I had a wonderful Sunday this weekend just gone.

My local Church is Hillsong in Cental London, but it isn’t the only church or the only Hillsong campus within travelling distance for me. Is it the one I attend and the one that I love and the one I call home. It has been for the last four years and will be for a while.

One of my friends, dear and amazing that he is, attends the Hillsong Kent campus and they had the Watoto Children’s choir this weekend. I’m a little late in the game here and I had never seen these little wonders perform before so I went at my friend’s request, saw, teared up a little, shopped and rounded up my day with a good old fashion pub meal in the sun. Fish and chips because I couldn’t find the option for a Sunday Roast.

It was a fabulous Sunday. And it usually is because to me Sunday is the first day of the week and on Sundays, we go to church. To put it in plain text: we start our week with God.

Over Sunday lunch, my friend and I talked about a variety of topics: from home to church, from relationships to serving, from habits to pet-peeves. Like attracts like and we chatted for a while about many things we agree and disagree on; things close to our hearts.

One of these topics is Church and how we relate to Church.

For many people, Church is just a building. A place where the so-called righteous and religious congregate to pat each other on the back for another prayer well done, whilst they look down their noses on the rest of humanity.

Being a Christian isn’t much different from being a parent, often having good intentions but mostly being misunderstood. Years later, kids will learn that their parents were looking out for their wellbeing. Our hope as Christians is that years later, the seeds that we tried to plant will bear good fruit. That is what a mature Christian is all about, planting seeds that will flourish for the Glory of God.

The problem we have is that mature Christians seem to be a rare species, usually talked about but only occasionally seen. It’s so easy to hide our faith in the world we live in now. We blend in with everyone else and keep from having deep conversations that would give us away in a misguided attempt to stay politically correct and not offend anyone’s feelings.

But we forget what this is all about. We forget ourselves and our reason for being.

I’ll put it nicely, this life isn’t about you, sweetheart.

Our generation is known as the Selfie Generation, the most Narcissistic age yet. It’s a little disconcerting but it’s true, to an extent. We do love our pretty photos, and looking sexy and hearing people compliment us. We walk into a room expecting accolades and praise. We spend time and money searching for the next thing that are going to make us the best, the most beautiful, the most successful and if it doesn’t work for our own gain, then it’s broken.

Jesus has to, has to, has to be the focus in our lives.

You will get more out of life when you stop focusing on what others can give you and start giving others the time of day. God didn’t give you life so that you can strut around for a handful of decades and hopefully bless the rest of the world with your wholesome, peacock presence. No, God created you for His pleasure and His Glory and the best way to honour this gift of life is by making the most of what and who you are by giving instead of taking. You are a child of God and God only gives good gifts. Give.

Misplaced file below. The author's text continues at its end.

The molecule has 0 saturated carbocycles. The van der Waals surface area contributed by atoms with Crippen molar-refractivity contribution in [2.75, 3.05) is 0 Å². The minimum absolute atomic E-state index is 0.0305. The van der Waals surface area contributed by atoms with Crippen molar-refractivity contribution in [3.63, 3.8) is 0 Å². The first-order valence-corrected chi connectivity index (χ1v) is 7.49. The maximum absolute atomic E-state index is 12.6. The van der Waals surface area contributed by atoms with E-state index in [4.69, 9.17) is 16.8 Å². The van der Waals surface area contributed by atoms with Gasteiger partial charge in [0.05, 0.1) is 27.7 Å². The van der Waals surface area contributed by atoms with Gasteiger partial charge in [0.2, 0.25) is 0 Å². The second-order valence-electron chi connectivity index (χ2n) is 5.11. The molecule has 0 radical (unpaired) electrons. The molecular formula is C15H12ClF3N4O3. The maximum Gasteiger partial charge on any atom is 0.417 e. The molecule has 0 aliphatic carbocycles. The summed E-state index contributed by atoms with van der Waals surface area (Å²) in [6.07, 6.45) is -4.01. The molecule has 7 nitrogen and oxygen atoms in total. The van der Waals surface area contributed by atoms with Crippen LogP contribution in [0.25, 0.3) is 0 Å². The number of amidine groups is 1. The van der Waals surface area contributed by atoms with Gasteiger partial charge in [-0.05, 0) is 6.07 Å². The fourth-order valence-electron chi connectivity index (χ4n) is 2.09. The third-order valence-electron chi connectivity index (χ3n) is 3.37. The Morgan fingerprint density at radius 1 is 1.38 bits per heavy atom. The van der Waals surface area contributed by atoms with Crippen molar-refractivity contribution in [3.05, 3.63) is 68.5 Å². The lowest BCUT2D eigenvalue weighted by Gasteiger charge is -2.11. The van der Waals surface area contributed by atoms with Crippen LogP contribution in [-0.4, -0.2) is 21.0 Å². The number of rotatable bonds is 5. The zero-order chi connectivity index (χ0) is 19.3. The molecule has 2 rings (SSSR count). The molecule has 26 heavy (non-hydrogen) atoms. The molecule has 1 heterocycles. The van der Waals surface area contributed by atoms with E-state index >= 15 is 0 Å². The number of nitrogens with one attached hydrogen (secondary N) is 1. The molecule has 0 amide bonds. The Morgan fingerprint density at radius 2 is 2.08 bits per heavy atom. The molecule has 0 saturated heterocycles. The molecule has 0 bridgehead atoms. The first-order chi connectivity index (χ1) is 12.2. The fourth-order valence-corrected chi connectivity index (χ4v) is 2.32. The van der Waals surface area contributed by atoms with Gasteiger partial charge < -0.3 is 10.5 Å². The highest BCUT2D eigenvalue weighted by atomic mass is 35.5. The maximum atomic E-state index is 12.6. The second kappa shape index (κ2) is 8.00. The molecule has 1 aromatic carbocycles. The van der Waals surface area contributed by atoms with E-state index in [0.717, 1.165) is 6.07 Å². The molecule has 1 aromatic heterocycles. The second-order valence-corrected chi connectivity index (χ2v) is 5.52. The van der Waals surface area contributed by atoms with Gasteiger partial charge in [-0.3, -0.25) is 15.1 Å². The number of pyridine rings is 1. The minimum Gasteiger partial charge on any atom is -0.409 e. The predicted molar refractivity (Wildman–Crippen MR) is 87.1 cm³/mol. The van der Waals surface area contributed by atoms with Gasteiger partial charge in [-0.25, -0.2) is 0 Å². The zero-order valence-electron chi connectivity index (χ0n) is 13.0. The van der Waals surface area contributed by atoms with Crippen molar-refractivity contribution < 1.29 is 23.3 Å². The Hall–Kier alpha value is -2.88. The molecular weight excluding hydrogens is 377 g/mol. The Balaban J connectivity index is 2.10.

You are not a breathing, walking, talking accident. You were put on this earth to live a life that makes a difference for generations to come because the message you’re bringing isn’t a passing trend, it isn’t a recycled fashion statement, it isn’t even a unique talent. The message your life brings is Jesus, His Holy Goodness and His Fearless Love.

So if you’re telling me that you don’t like this church or that church because they don’t have enough grace or too much grace, is full of young people or full of old people, they’re too quiet or too loud, they call you or they don’t even know you exist. I can only say to you one thing, the Church is a community of imperfect people, in all walks of life and faith, living their lives for the one and only perfect God. You can join us or not, but you can’t change us to fit your sensitivities because we won’t let you put God in a box.

We are teardrops in the ocean. Collectively we are seen as a deluge of water, causing a ripple effect in all we do. Alone, we’re probably not seen at all. The beauty of it is that whether you’re alone or in the crowd, Jesus knows you’re there and that makes it all the sweeter in its victory.

What is Church? It’s many things to many people, but to me, it’s where you can come home and share life with people that love God in their best possible way.


2 thoughts on “Teardrop in the Ocean

  1. I was talking to a friend a few months ago and she reminded me. Many are called but the chosen are few. You can not expect a lukewarm Christian to understand the true nature of God he loves and protects and pushes us down some avenues we would rather avoid but is always with you. Faith is the key.
    Great blog


  2. Absolutely. I find too many people wanting to be in the limelight but few actually want to get stuck in and follow through with the message of Jesus.


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